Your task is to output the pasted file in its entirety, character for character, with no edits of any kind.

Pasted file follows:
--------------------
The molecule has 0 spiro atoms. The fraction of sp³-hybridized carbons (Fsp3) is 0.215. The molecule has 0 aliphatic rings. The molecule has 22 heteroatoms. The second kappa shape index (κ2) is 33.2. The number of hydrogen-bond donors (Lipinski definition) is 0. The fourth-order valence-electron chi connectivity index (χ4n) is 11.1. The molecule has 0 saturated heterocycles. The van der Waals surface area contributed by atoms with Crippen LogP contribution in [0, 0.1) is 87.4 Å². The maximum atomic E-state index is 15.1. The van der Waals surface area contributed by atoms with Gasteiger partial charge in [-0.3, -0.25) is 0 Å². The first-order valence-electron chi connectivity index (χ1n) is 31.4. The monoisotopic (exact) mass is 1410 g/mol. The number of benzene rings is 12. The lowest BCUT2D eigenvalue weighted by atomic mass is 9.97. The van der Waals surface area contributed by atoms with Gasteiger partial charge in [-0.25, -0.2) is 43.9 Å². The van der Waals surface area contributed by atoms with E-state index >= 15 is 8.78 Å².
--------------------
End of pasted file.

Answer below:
The molecule has 0 spiro atoms. The fraction of sp³-hybridized carbons (Fsp3) is 0.215. The molecule has 0 aliphatic rings. The molecule has 22 heteroatoms. The second kappa shape index (κ2) is 33.2. The number of hydrogen-bond donors (Lipinski definition) is 0. The fourth-order valence-electron chi connectivity index (χ4n) is 11.1. The molecule has 0 saturated heterocycles. The van der Waals surface area contributed by atoms with Crippen LogP contribution in [0, 0.1) is 87.4 Å². The maximum atomic E-state index is 15.1. The van der Waals surface area contributed by atoms with Gasteiger partial charge in [-0.3, -0.25) is 0 Å². The first-order valence-electron chi connectivity index (χ1n) is 31.4. The monoisotopic (exact) mass is 1410 g/mol. The number of benzene rings is 12. The lowest BCUT2D eigenvalue weighted by atomic mass is 9.97. The van der Waals surface area contributed by atoms with Gasteiger partial charge in [-0.25, -0.2) is 43.9 Å². The van der Waals surface area contributed by atoms with E-state index >= 15 is 8.78 Å².